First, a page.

Figure 3.

Temperature changes in boreal winter (DJF) in the lowermost model soil layer (5.7 m) according to IPCC scenario A2 for the period 2071–2100 compared to the period 1961–1990. Units are K.

4.2. Permafrost Zonation

[15] Figure 1 shows in red the distribution of permafrost in scenario A2, calculated by means of the frost index F. According to this calculation, permafrost retreats below the lowest soil level in most of the Russian and Canadian Arctic. However, this approach does not take into account that heat transfer in frozen soils is mainly achieved by conduction and therefore very slow and the lack in reaction between reaction of the upper layer and deep permafrost is not taken into account. Following [Anisimov and Nelson, 1996], the map is therefore best interpreted as representing the potential permafrost distribution realisable only after a long and steady period under the new climatic conditions.

4.3. Active Layer Thickness

[16] The ratio of the active layer thicknesses for scenario A2 (2071 to 2100) and present-day climate (1961 to 1990) is shown in Figure 4. For most of the Russian Arctic, we find an increase in active layer thickness by 30 to 40%. The largest values are found in northeast Siberia and in Western Canada. Further south, in northern China and Mongolia, in parts of Canada and Alaska, the active layer deepens so much that the permafrost retracts into deeper layers and disappears from the surface. This does not necessarily imply that a talik forms, but that the permafrost moves below the lowest model layer. Small permafrost “domes”, however, would disappear completely, since permafrost not only moves into the ground, but also retreats sideward.

Figure 4.

Simulated ratio of scenario A2 (2071–2100) active layer thickness with respect to present-day climate (1961–1990).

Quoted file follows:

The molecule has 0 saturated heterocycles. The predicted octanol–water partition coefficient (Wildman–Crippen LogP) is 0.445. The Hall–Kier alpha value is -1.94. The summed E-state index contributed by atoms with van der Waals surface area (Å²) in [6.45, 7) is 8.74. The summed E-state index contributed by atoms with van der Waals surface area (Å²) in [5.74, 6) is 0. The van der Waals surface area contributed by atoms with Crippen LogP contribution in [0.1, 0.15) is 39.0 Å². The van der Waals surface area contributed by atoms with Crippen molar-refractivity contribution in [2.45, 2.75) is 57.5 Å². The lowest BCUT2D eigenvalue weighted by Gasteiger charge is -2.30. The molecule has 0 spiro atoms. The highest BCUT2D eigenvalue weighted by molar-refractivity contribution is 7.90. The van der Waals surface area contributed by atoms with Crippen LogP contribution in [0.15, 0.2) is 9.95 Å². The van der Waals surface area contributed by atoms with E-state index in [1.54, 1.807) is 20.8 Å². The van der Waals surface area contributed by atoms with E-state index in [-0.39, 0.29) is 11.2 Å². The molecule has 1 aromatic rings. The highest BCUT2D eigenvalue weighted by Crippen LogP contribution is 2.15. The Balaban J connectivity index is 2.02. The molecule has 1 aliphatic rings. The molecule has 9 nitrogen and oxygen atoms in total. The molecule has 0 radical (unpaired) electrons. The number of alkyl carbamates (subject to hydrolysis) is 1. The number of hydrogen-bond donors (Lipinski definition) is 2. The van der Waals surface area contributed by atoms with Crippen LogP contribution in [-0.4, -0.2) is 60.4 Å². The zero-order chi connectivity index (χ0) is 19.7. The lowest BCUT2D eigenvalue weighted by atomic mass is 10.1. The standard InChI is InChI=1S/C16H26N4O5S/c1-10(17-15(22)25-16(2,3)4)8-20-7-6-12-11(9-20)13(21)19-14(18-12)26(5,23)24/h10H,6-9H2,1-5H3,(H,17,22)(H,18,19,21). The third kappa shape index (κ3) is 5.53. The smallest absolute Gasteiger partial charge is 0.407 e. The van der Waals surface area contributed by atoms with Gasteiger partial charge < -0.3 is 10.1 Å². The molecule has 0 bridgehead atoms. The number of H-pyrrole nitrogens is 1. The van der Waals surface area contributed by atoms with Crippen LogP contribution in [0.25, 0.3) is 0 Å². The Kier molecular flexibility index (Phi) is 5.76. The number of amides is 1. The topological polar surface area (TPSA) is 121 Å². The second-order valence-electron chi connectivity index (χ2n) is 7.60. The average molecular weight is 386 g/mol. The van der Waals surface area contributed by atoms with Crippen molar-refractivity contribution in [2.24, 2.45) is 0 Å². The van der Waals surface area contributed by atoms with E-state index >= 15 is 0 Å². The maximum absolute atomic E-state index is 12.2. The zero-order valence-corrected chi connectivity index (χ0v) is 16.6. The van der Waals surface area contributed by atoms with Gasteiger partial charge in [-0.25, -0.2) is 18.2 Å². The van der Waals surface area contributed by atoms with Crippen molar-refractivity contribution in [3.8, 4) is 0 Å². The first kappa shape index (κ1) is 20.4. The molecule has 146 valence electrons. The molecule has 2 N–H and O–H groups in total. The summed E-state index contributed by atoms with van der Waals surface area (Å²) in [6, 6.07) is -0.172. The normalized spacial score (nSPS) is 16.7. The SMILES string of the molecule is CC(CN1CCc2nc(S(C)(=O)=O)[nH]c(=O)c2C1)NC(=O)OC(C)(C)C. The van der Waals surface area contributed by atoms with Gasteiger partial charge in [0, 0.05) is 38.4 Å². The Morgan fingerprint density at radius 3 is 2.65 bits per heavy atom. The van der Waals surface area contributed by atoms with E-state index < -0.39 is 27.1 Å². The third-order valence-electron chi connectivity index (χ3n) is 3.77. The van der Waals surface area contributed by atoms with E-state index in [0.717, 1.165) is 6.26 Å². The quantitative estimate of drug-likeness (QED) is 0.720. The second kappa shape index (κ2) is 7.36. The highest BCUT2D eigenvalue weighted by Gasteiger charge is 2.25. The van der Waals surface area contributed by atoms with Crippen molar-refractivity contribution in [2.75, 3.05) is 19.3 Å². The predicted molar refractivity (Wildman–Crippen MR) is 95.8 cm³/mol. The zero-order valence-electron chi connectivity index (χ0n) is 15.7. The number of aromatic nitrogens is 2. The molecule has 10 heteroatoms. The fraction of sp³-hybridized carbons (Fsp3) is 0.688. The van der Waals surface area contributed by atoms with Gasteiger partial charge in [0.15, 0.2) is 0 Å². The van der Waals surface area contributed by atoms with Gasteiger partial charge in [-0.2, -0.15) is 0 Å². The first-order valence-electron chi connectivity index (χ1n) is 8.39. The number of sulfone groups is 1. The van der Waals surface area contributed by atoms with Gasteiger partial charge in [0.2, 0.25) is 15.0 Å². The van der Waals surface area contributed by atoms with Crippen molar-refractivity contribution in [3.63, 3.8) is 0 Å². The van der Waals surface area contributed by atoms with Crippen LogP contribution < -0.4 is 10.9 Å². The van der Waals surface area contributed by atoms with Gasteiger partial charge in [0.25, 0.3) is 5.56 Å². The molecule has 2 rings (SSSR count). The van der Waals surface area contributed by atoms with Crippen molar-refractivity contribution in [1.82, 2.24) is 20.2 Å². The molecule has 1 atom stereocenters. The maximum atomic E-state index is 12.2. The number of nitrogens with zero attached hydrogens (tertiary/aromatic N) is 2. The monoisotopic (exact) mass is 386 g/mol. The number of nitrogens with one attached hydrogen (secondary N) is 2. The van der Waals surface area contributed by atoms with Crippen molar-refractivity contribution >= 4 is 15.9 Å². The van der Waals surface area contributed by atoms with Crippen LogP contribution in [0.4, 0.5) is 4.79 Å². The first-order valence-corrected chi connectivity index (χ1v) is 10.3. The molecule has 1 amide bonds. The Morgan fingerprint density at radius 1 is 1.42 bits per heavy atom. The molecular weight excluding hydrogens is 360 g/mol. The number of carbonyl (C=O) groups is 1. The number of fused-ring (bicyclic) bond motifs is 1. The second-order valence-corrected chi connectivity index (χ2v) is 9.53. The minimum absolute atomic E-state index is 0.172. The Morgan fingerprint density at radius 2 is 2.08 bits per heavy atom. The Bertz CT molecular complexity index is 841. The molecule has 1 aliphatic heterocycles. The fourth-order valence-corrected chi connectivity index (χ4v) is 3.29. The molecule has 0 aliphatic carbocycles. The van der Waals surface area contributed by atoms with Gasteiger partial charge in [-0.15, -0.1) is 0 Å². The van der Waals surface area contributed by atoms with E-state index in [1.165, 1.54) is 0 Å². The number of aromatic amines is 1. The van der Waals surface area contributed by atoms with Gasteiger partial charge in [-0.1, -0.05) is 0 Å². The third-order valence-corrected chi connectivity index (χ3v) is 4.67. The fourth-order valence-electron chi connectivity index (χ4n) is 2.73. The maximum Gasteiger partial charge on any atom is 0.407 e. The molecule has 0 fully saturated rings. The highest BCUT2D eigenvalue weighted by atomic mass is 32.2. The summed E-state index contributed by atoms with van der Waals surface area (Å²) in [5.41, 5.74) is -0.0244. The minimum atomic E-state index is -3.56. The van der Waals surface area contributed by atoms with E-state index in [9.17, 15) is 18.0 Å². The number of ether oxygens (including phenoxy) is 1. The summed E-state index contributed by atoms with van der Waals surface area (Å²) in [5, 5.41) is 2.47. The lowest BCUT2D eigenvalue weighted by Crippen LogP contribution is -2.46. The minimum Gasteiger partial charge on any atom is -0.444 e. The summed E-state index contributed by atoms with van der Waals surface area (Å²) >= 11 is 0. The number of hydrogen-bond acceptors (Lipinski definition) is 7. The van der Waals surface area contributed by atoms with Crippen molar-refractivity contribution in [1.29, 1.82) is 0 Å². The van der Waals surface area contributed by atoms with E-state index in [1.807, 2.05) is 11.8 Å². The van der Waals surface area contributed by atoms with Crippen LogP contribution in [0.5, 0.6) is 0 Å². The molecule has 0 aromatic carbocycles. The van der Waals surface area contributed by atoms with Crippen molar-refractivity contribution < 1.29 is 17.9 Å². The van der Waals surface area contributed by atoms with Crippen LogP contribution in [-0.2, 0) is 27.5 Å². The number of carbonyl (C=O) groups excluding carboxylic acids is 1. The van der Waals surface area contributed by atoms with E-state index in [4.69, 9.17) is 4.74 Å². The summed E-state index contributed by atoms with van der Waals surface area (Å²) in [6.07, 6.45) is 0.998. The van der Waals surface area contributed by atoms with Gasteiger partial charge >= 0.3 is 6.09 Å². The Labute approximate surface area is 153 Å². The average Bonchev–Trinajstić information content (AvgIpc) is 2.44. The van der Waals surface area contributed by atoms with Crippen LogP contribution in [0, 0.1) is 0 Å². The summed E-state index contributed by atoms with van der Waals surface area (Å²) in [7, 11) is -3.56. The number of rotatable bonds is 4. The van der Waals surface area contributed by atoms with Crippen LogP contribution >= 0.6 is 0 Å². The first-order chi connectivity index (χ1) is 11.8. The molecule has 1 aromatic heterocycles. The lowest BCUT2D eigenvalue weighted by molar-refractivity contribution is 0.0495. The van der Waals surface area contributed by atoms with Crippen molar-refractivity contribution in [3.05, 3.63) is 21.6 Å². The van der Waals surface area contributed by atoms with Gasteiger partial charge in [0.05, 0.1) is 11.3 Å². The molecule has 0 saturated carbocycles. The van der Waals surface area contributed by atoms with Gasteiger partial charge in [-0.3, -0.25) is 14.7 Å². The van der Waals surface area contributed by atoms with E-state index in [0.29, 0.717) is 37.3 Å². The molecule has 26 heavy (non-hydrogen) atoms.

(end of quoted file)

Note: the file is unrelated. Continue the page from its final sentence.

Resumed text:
5. Discussion

[17] Because most exchange of energy, moisture, and gases between the atmospheric and terrestrial systems occur through the active layer, thickening of this order most likely would have important effect on geomorphic, hydrological and biological processes. When the upper layer is rich in ice, such a thickening may have severe destabilizing effects on inadequately constructed infrastructure ([Smith and Burgess, 1999]). It could also trigger the release of additional amounts of greenhouse gases to the atmosphere [Michaelson et al., 1996]. Given such possible severe consequences of climate change in the circumpolar North, the present relatively crude analysis of an state-of-the-art OAGCM simulation of the SRES A2 scenario provides good qualitative and reasonable quantitative estimates of the possible changes which can be expected under such a scenario. Our findings are in qualitative agreements with [Anisimov et al., 1997], who had to go through a more complicated analysis of climate change simulations with OAGCMs, as the data readily available for such an analysis only would be monthly mean air temperature and precipitation values. In the present study, we have shown that the soil temperatures simulated by the climate model can provide similar estimates of similar quality, albeit at a course resolution, but with much less assumptions and parameterization for post-processing of the data.

[18] We propose that this technique can be applied to dynamical downscaling experiments as well. The better resolved surface structures in such models will enable a more detailed analysis of the geographical variations in these changes. In general, the analysis has revealed that regions which at present have a relative shallow active layer (e.g., at high latitude or high altitude) will experience the largest relative changes in a warmer world. The consequences can, however, be more damaging in areas where the change is relatively small if the absolute change is high. According to the present analysis, this would be the case within the perimeter of the present day permafrost limits.


[19] The authors would like to thank Dr. P. Kuhry for introducing us to permafrost research. This work also benefitted from useful discussions with Dr. O. Anisimov on simple approaches that can be adopted to process GCM data in a meaningful way.